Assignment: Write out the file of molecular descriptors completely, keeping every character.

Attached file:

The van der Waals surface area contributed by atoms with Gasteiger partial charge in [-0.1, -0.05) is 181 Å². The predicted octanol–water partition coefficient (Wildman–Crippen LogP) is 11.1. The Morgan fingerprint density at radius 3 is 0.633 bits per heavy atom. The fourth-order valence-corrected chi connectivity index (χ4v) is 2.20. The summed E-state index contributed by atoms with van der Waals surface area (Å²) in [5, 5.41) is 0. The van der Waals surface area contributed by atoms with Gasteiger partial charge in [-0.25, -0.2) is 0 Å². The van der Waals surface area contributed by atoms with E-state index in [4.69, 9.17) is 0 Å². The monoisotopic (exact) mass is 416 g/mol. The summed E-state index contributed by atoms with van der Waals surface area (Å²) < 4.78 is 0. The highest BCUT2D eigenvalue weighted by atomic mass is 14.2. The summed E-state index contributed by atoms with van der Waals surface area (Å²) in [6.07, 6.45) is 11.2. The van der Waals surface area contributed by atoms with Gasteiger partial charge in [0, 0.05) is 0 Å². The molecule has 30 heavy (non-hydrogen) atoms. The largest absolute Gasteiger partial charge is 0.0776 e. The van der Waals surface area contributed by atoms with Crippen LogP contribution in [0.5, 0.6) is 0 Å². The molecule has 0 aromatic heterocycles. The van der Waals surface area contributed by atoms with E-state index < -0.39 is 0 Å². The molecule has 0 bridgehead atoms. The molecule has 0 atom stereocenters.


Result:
The van der Waals surface area contributed by atoms with Gasteiger partial charge in [-0.1, -0.05) is 181 Å². The predicted octanol–water partition coefficient (Wildman–Crippen LogP) is 11.1. The Morgan fingerprint density at radius 3 is 0.633 bits per heavy atom. The fourth-order valence-corrected chi connectivity index (χ4v) is 2.20. The summed E-state index contributed by atoms with van der Waals surface area (Å²) in [5, 5.41) is 0. The van der Waals surface area contributed by atoms with Gasteiger partial charge in [-0.25, -0.2) is 0 Å². The van der Waals surface area contributed by atoms with E-state index in [4.69, 9.17) is 0 Å². The monoisotopic (exact) mass is 416 g/mol. The summed E-state index contributed by atoms with van der Waals surface area (Å²) < 4.78 is 0. The highest BCUT2D eigenvalue weighted by atomic mass is 14.2. The summed E-state index contributed by atoms with van der Waals surface area (Å²) in [6.07, 6.45) is 11.2. The van der Waals surface area contributed by atoms with Gasteiger partial charge in [0, 0.05) is 0 Å². The molecule has 30 heavy (non-hydrogen) atoms. The largest absolute Gasteiger partial charge is 0.0776 e. The van der Waals surface area contributed by atoms with Crippen LogP contribution in [0.5, 0.6) is 0 Å². The molecule has 0 aromatic heterocycles. The van der Waals surface area contributed by atoms with E-state index < -0.39 is 0 Å². The molecule has 0 bridgehead atoms. The molecule has 0 atom stereocenters.